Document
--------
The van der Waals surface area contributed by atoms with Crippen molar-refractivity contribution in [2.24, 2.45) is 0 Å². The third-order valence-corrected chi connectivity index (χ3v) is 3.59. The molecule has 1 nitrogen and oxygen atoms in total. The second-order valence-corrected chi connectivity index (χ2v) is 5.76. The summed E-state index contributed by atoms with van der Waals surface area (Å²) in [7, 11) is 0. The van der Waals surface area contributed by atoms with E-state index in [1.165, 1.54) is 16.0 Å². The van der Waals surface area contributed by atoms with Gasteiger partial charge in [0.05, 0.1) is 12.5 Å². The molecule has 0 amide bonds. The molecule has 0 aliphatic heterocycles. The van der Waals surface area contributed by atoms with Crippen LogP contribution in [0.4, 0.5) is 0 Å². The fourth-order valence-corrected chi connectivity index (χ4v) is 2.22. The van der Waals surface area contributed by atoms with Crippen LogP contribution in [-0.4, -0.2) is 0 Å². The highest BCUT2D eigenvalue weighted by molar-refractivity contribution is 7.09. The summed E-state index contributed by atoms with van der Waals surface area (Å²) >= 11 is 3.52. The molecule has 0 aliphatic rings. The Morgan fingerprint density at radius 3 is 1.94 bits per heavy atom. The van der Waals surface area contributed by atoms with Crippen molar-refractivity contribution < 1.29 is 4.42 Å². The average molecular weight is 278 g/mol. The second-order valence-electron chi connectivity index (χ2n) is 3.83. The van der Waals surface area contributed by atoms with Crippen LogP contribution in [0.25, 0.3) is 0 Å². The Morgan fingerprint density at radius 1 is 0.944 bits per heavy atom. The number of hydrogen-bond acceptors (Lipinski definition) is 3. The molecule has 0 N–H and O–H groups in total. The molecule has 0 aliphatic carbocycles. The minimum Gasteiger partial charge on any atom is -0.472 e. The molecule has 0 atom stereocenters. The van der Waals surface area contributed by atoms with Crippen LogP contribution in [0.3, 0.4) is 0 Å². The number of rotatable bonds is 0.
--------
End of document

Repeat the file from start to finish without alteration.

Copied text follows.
The van der Waals surface area contributed by atoms with Crippen molar-refractivity contribution in [2.24, 2.45) is 0 Å². The third-order valence-corrected chi connectivity index (χ3v) is 3.59. The molecule has 1 nitrogen and oxygen atoms in total. The second-order valence-corrected chi connectivity index (χ2v) is 5.76. The summed E-state index contributed by atoms with van der Waals surface area (Å²) in [7, 11) is 0. The van der Waals surface area contributed by atoms with E-state index in [1.165, 1.54) is 16.0 Å². The van der Waals surface area contributed by atoms with Gasteiger partial charge in [0.05, 0.1) is 12.5 Å². The molecule has 0 amide bonds. The molecule has 0 aliphatic heterocycles. The van der Waals surface area contributed by atoms with Crippen LogP contribution in [0.4, 0.5) is 0 Å². The fourth-order valence-corrected chi connectivity index (χ4v) is 2.22. The van der Waals surface area contributed by atoms with Crippen LogP contribution in [-0.4, -0.2) is 0 Å². The highest BCUT2D eigenvalue weighted by molar-refractivity contribution is 7.09. The summed E-state index contributed by atoms with van der Waals surface area (Å²) >= 11 is 3.52. The molecule has 0 aliphatic rings. The Morgan fingerprint density at radius 3 is 1.94 bits per heavy atom. The van der Waals surface area contributed by atoms with Crippen molar-refractivity contribution < 1.29 is 4.42 Å². The average molecular weight is 278 g/mol. The second-order valence-electron chi connectivity index (χ2n) is 3.83. The van der Waals surface area contributed by atoms with Crippen LogP contribution in [0.25, 0.3) is 0 Å². The Morgan fingerprint density at radius 1 is 0.944 bits per heavy atom. The number of hydrogen-bond acceptors (Lipinski definition) is 3. The molecule has 0 N–H and O–H groups in total. The molecule has 0 aliphatic carbocycles. The minimum Gasteiger partial charge on any atom is -0.472 e. The molecule has 0 atom stereocenters. The van der Waals surface area contributed by atoms with Crippen LogP contribution in [0.3, 0.4) is 0 Å². The number of rotatable bonds is 0.